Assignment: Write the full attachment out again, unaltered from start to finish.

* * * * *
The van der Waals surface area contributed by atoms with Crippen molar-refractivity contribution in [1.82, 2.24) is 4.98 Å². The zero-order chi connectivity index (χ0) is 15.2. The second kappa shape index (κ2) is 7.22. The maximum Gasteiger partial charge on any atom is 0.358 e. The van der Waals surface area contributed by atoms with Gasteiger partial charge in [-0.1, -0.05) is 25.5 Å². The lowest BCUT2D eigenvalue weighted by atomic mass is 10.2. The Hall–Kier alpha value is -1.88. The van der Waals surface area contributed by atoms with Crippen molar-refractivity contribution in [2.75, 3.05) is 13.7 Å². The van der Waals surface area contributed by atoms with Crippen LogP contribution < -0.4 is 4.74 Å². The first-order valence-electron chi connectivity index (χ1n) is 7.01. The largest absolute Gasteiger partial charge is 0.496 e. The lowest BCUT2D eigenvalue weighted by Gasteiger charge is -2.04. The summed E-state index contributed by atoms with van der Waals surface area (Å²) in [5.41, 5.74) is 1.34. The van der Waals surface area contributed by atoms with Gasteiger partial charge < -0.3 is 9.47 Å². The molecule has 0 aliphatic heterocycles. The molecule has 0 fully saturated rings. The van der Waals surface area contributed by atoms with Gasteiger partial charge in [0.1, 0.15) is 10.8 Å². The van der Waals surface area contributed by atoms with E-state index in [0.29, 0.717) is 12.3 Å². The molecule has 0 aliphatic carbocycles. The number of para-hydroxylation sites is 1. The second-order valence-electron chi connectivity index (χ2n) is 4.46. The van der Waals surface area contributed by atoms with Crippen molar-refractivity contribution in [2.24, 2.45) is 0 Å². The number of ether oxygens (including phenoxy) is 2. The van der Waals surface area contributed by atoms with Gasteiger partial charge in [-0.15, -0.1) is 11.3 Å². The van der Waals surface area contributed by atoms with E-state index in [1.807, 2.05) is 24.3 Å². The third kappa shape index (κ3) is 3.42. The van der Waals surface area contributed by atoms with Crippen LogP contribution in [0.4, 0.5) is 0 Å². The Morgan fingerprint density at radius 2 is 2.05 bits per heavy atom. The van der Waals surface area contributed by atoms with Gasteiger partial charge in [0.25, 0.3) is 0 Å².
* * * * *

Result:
The van der Waals surface area contributed by atoms with Crippen molar-refractivity contribution in [1.82, 2.24) is 4.98 Å². The zero-order chi connectivity index (χ0) is 15.2. The second kappa shape index (κ2) is 7.22. The maximum Gasteiger partial charge on any atom is 0.358 e. The van der Waals surface area contributed by atoms with Gasteiger partial charge in [-0.1, -0.05) is 25.5 Å². The lowest BCUT2D eigenvalue weighted by atomic mass is 10.2. The Hall–Kier alpha value is -1.88. The van der Waals surface area contributed by atoms with Crippen molar-refractivity contribution in [2.75, 3.05) is 13.7 Å². The van der Waals surface area contributed by atoms with Crippen LogP contribution < -0.4 is 4.74 Å². The first-order valence-electron chi connectivity index (χ1n) is 7.01. The largest absolute Gasteiger partial charge is 0.496 e. The lowest BCUT2D eigenvalue weighted by Gasteiger charge is -2.04. The summed E-state index contributed by atoms with van der Waals surface area (Å²) in [5.41, 5.74) is 1.34. The van der Waals surface area contributed by atoms with Gasteiger partial charge < -0.3 is 9.47 Å². The molecule has 0 aliphatic heterocycles. The molecule has 0 fully saturated rings. The van der Waals surface area contributed by atoms with Gasteiger partial charge in [0.1, 0.15) is 10.8 Å². The van der Waals surface area contributed by atoms with E-state index in [0.29, 0.717) is 12.3 Å². The molecule has 0 aliphatic carbocycles. The number of para-hydroxylation sites is 1. The second-order valence-electron chi connectivity index (χ2n) is 4.46. The van der Waals surface area contributed by atoms with Crippen molar-refractivity contribution in [2.24, 2.45) is 0 Å². The number of ether oxygens (including phenoxy) is 2. The van der Waals surface area contributed by atoms with Gasteiger partial charge in [-0.15, -0.1) is 11.3 Å². The van der Waals surface area contributed by atoms with E-state index in [1.807, 2.05) is 24.3 Å². The third kappa shape index (κ3) is 3.42. The van der Waals surface area contributed by atoms with Crippen LogP contribution in [0.4, 0.5) is 0 Å². The Morgan fingerprint density at radius 2 is 2.05 bits per heavy atom. The van der Waals surface area contributed by atoms with Gasteiger partial charge in [0.25, 0.3) is 0 Å².